White émigré

Russians who do not support the Soviet Union

White émigré is a political term used to describe Russian people who left Russia because of the Russian Revolution or Civil War. The term is used in France, the United States and the United Kingdom. Sometimes the term is used to describe everyone who left the country because of changes in the government.

Evacuation Russian Army of General Baron P. N. Vrangel from Crimea
Evacuation Russian Army of General Baron [1]P. N. Vrangel from Crimea



The words White émigré had a very negative meaning in the Soviet Union between 1920 and 1980. After 1980, those people who left during that time are called first wave émigrés.

Many White émigrés thought the White movement was something good. Some of them, the Mensheviks and Socialist-Revolutionaries, did not like the Bolsheviks but did not like the White movement either. Others were just not interested in politics. Many of those who left are still part of the Eastern Orthodox Church.

Most White émigrés left Russia between 1917 and 1920. Between 900,000 and two million people left. Many different classes of people left. These included military soldiers and officers, Cossacks, intellectuals, businessmen and landowners. Officials of the Russian Imperial Government and anti-Bolshevik governments of the Russian Civil War also left.


Sainte-Geneviève-des-Bois Russian Cemetery near Paris, a necropolis of White Russians

Many émigrés left Southern Russia and Ukraine and went to Turkey. They then moved to eastern European Slavic countries, for example the Kingdom of Yugoslavia, Bulgaria, Czechoslovakia, and Poland. A large number also went to Estonia, Latvia, Lithuania, Finland, Germany and France. Berlin and Paris had large émigré communities.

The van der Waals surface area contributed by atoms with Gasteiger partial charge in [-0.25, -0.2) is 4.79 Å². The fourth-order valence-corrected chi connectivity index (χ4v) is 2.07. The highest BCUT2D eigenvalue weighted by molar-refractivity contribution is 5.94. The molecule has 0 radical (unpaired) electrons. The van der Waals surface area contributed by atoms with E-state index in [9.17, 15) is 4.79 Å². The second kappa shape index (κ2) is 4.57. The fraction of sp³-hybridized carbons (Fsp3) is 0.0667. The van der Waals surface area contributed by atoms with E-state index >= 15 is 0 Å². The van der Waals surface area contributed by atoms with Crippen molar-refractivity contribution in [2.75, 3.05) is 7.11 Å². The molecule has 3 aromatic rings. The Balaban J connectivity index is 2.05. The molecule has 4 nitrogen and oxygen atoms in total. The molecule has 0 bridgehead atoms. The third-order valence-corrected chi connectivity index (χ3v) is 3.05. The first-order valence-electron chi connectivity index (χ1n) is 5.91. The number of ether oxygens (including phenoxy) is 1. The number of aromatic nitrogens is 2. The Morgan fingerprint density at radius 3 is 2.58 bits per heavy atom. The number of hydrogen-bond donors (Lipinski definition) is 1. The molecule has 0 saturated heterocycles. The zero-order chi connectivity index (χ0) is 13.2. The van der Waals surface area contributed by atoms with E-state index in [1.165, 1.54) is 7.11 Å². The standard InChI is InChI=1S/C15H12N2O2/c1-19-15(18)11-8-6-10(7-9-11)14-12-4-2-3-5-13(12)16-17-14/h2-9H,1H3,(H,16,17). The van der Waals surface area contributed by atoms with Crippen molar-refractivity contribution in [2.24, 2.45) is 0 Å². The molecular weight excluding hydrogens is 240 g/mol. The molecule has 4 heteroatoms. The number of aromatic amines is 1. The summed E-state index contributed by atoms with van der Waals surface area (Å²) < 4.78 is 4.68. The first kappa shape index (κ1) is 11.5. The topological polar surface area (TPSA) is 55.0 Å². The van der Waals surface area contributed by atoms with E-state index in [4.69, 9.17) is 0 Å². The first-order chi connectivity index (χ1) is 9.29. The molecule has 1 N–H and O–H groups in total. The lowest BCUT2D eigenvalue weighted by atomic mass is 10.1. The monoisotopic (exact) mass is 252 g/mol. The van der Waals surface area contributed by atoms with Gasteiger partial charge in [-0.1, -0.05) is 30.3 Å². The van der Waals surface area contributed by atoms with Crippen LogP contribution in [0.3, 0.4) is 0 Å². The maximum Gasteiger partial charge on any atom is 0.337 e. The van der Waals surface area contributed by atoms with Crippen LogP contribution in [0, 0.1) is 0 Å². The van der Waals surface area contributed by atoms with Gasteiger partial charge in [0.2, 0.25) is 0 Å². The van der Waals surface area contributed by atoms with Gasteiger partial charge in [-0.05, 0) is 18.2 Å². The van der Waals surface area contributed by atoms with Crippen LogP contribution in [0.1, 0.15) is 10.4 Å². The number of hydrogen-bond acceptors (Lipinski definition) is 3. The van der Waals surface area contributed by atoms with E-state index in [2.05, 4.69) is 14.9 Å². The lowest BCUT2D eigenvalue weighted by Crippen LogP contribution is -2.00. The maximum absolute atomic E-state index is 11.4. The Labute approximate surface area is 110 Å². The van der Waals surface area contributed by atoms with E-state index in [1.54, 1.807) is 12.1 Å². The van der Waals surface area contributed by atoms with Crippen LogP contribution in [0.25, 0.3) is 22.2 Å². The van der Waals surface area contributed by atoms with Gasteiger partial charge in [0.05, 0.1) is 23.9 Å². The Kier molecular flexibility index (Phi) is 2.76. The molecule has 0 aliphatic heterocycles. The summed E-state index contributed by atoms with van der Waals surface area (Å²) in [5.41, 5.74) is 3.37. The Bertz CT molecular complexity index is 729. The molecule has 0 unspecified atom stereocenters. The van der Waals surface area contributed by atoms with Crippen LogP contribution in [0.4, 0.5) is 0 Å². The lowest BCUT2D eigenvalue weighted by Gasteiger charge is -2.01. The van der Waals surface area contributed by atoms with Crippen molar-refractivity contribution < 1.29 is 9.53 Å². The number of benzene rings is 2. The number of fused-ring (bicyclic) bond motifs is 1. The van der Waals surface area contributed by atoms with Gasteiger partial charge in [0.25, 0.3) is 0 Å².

Many civilians and military officers in Siberia and the Far East moved to Shanghai and other surrounding areas of China, Central Asia, and Eastern Turkestan. Some moved to Japan.

During and after World War II, many Russian émigrés moved to the United Kingdom, the United States, Canada, Peru, Brazil, Argentina, and Australia.

What the people believed


White émigrés often did not like Communism. They did not believe the Soviet Union was properly Russian. They believed the period of time from 1917 until 1991 was a time of occupation by the Soviet government which was internationalist and anti-Christian. Some White émigrés believed that Russia should be governed by a monarch. Others thought that the government should be chosen by popular plebiscite. Many White émigrés believed that their mission was to keep the culture and way of life from the time before the revolution while living in other countries. They believe that by doing this, they could return Russia to this culture when the Soviet Union was no longer in control of the country. A religious mission to the outside world was another idea used by the émigrés. Bishop John of Shanghai and San Francisco (canonized as a saint of the Russian Orthodox Church Abroad) said at the 1938 All-Diaspora Council:

"To the Russians abroad it has been granted to shine in the whole world with the light of Orthodoxy, so that other peoples, seeing their good deeds, might glorify our Father Who is in Heaven, and thus obtain salvation for themselves."[1]
(simplified) "To the Russian people living in other countries, spread Orthodoxy to the world. By doing good things, show the people of other countries that God is good and bring them salvation."